Learn how we’re keeping you safe during COVID-19.

When a doctor wants to examine the liver, gallbladder or bile ducts, you may need to undergo hepatobiliary nuclear medicine imaging, a type of procedure that uses radioactive radiotracers to examine the biliary system in detail.

What Is Hepatobiliary Nuclear Medicine Imaging?

Nuclear medicine imaging can often be more reliable than other procedures when it comes to diagnosing and treating certain conditions, including cancer, heart disease, gastrointestinal and endocrine issues, neurological disorders and other physical abnormalities.

These noninvasive exams specifically highlight molecular activity to help identify health conditions in their early stages and determine if a patient is responding to a particular treatment plan.

As the first step of any nuclear medicine procedure, a patient may inhale, swallow or be injected with a substance containing radiotracers or radiopharmaceuticals, which contain small amounts of radioactive material.

Once in your system, the radioactive substance passes through the area being examined, gathering in tumors, around inflammation or binding to proteins, generating gamma rays in the process.

During a PET scan, a camera and computer detect the radioactive emissions, or energy, from the gamma rays. This information is then used to generate the image, which provides detail at the molecular level.

To capture these images, a gamma camera or scintillation camera and single-photon emission-computed tomography (SPECT) are used. The gamma camera features radiation detectors surrounded by metal and plastic.

As the patient passes below a round-shaped gantry, two parallel or 90-degree positioned cameras detect the energy the gamma rays give off. As this occurs, SPECT allows the cameras to move around the patient’s body to capture the energy at optimal angles.

Nuclear medicine imaging delivers a level of detail for internal body structures that’s not possible with many other imaging procedures. The results provide more precise information that helps detect certain diseases and eliminates the need for exploratory surgery.

On the other hand, patients undergoing hepatobiliary nuclear medicine imaging need to be aware of certain risks:

  • Although only a small amount of radiation – acceptable for diagnostic exams – is used, there is still a low risk of radiation exposure.
  • In rare occasions, patients may have a mild allergic reaction to radiotracers.
  • Patients may experience some pain and redness after a radiotracer injection.
  • Resolution may not be as high as MRI or a CT scan, but nuclear medicine scans deliver more sensitive, functional information that other imaging procedures cannot provide.

Who Needs This Procedure?

A doctor may recommend hepatobiliary nuclear medicine imaging to evaluate the biliary system’s smaller aspects, such as liver cells, the gallbladder and ducts going through the system.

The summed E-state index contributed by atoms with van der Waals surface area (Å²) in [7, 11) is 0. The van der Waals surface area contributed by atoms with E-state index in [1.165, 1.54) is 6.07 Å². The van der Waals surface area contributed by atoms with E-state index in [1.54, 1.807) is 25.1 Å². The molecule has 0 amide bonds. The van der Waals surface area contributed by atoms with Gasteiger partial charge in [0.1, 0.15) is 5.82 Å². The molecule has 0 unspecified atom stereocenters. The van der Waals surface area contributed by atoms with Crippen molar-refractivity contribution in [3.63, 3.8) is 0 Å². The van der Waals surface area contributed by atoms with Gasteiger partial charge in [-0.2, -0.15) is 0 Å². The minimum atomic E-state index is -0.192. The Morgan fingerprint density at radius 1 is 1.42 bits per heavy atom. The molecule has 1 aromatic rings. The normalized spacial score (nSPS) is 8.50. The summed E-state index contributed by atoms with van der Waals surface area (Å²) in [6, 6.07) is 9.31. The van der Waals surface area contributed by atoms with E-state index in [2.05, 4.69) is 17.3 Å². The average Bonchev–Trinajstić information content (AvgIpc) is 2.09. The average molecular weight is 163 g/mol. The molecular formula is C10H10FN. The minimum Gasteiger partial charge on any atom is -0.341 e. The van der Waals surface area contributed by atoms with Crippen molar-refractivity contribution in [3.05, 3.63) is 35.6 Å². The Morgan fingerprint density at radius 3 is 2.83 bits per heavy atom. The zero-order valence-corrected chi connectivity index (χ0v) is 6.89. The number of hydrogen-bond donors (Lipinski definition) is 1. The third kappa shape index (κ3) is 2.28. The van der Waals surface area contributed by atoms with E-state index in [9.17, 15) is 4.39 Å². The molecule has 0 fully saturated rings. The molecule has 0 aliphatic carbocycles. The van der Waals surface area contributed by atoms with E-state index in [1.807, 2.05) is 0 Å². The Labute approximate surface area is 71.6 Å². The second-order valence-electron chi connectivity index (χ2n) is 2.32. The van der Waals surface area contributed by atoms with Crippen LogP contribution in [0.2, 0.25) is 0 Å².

With the information gathered, a doctor may be able to determine the cause of:

  • Abdominal pain, which may be attributed to inflammation of the gallbladder.
  • Post-surgery gallbladder complications, especially if the patient is experiencing a fever.
  • Upper gastrointestinal tract biliary atresia in newborns.
  • A blocked duct traveling from the liver to the gallbladder.


Prior to the procedure, patients should discuss any recent illnesses, allergies, existing medical conditions and medications. Make sure no tests using barium are scheduled 48 hours before hepatobiliary nuclear medicine imaging. Also let the technologist know if you are claustrophobic.

Due to the risk of radiation exposure, women who are breastfeeding, may be or are pregnant must also inform the technologist.

Hepatobiliary nuclear medicine imaging is performed on an outpatient basis. Patients will be asked not to consume food or drink at least four hours prior to the procedure. Certain medications may also need to be held. Arrive in loose, comfortable clothing and leave any jewelry and other metal objects at home.

As the procedure begins, you will lie down on the examination table and, if the radiotracers are being injected, an IV catheter will be inserted into your arm or hand. You may feel a prick or cold sensation as the material travels through your veins. For clear images, patients should remain still during the exam.

Some patients may also receive a medication that causes their gallbladder to empty, usually administered after the first series of images. This may result in temporary nausea or abdominal pain.

As the scan begins, the cameras rotate around you, taking a series of images. Patients may be asked to switch positions throughout the procedure. Once the procedure is complete, the IV will be removed.

Patients may return to their daily activities following the procedure, unless provided other instructions. To help pass the radiotracers over the next few days, patients advised to drink plenty of water.

The radiologist and doctor will examine the images and schedule a follow-up or additional testing.
Has your doctor recommended hepatobiliary nuclear medicine imaging? Contact us to make an appointment today!